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Hella Juiced: Suigeneris

Suigeneris might be your new favorite Bay Area rapper, and he’s only 15 years old. Hailing from San Jose and reppin’ all things 408, the Suinami recording artist remembers writing songs at 10 years old and dream of being able to record it. Fast forward to 2019, he hails 359K followers on Instagram alone with a big cosign from Lil Skies. Read more…

To be able to create that melodic, trap sound this generation is known for at such a young age is both impressive and humbling. Recently, Suie threw an epic listening event with EMPIRE in light of his new project where fans, friends, and family conjoined to celebrate.

What part of the Bay are you from?
San Jose, California!

You never meet a rapper out of San Jose!
That’s what a lot of people say. They’re like “you’re from SJ, what?” I’m just trying to get San Jose out there. It’s awesome because a lot of successful rappers don’t really come out there, so the kids down in San Jose don’t have hope. “I can’t be a rapper.” But ever since I started going up, I see a lot more rappers coming up in San Jose. It’s a blessing.

Being that you’re only 15, when did you start recording?
About a year and a half ago. I’ve been making music for a long time, but I haven’t been recording it. When I was around 10 or 11 trying to write songs, it was a dream to record it. It’s not something I can maintain, $50 an hour for studio time is pretty hard. I got $50 every 3 months as a kid, so I couldn’t do that. I just tried to rap, tried to write music, just practiced.

Who were your biggest influences growing up?
A lot of people are influenced by other famous people or rappers, but I’m influenced by the people around me. Like my pops, he made music too. I ain’t gonna put him on blast like that. [laughs] My uncles, my cousins, they were all making music. It just inspired me to make it. Seeing my pops thrive at music for years and years growing up made me be like “yo, I want to do music.”

What do parents think now?
My whole family loves it! Even the people who stopped making music in my family (ever since things didn’t work out for them), they’re coming back into it. I’m helping put ‘em on. I’m helping get their streams out there since I have bigger platform, so it’s an awesome thing all around.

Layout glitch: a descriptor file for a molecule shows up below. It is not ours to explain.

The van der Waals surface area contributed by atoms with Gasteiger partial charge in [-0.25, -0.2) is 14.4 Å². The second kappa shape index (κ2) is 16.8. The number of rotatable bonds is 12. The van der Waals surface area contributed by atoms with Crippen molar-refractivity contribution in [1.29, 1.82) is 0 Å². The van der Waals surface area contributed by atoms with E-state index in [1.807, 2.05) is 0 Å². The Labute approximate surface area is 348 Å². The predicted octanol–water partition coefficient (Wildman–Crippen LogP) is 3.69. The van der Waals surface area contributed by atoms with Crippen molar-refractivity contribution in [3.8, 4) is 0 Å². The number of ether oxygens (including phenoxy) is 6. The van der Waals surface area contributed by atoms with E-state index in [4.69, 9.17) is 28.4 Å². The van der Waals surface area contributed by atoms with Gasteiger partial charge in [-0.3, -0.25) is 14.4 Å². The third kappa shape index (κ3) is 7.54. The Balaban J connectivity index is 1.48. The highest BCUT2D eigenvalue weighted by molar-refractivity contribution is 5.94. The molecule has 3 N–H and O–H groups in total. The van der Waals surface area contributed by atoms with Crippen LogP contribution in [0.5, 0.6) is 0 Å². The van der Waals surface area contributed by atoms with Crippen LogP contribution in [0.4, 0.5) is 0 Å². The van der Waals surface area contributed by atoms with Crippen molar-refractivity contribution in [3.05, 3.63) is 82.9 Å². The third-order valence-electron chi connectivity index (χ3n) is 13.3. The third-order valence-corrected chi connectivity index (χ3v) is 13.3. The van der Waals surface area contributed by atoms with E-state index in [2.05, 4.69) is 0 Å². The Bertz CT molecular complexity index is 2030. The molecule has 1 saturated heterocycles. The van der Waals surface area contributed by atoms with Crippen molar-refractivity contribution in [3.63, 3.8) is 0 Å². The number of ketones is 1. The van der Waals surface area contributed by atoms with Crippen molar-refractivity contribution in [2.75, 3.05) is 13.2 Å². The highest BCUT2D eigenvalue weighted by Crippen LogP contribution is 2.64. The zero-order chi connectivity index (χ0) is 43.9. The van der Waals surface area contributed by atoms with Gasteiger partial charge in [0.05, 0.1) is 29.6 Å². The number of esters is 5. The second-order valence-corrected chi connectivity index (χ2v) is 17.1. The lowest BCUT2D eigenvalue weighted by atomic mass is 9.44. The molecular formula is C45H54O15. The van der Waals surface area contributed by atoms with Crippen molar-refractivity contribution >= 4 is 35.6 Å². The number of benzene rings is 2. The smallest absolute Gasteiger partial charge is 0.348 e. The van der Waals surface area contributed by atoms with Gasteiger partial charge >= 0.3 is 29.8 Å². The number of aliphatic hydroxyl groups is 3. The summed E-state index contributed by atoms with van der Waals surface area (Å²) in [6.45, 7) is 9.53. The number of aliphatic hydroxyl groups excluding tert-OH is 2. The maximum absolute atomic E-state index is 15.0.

At what point did you realize this music thing was forreal?
When I first seen the numbers going up! I just had to see something on paper to know it’s real. I could always think “oh I made a hit song,” but you don’t know until you get the streams back, the money back, etc. Once I started seeing my first song “Pull Up” go up and hit 2,000 views — 2,000 views is a little bit but early on, I don’t know anybody with 2,000 views back then. Seeing people hate me is when I knew it was for real. When the haters came in, it was real.

What was the inspiration behind your name?
Growing up, I was a unique person in a lot of ways. I could explain for years why I’m a different people. I’m just unique. Sui generis is ‘unique’ in Latin. Think about this, not a lot of people can say they’re original. They’ll be like “oh I’m unique, so my rap name’s unique!” But you’re not unique because you chose a generic name. I was like ‘unique’ works for unique, so literally this is more unique than ‘unique’. Suigeneris, that has to be somebody big right now.

Congrats on Suinami. How are you feeling now that’s out?
It’s amazing! People don’t understand how long ago I recorded that music. Literally from a year to “NOW” featuring Lil Skies to Suinami, it’s insane. Not only did I grow as a musician, I also grew as a teenager. My voice got deeper, my songs sound getting more mature, I can catch a flow better, I know what I want. You can hear it in my lyrics, in my voice, in my emotion. It feels awesome to have my amazing work out that I can stand behind and be proud of.

What are some goals yourself as an artist at this point of your career?
To get better as an artist! This has been my goal my entire time rapping, to get better to a point where — ‘cause I get into the studio, I’m sitting there, and I’ll have no motivation. I cannot record today, then there will be 2 weeks of that. I want to be able to go in there and be certain I can knock out a banger.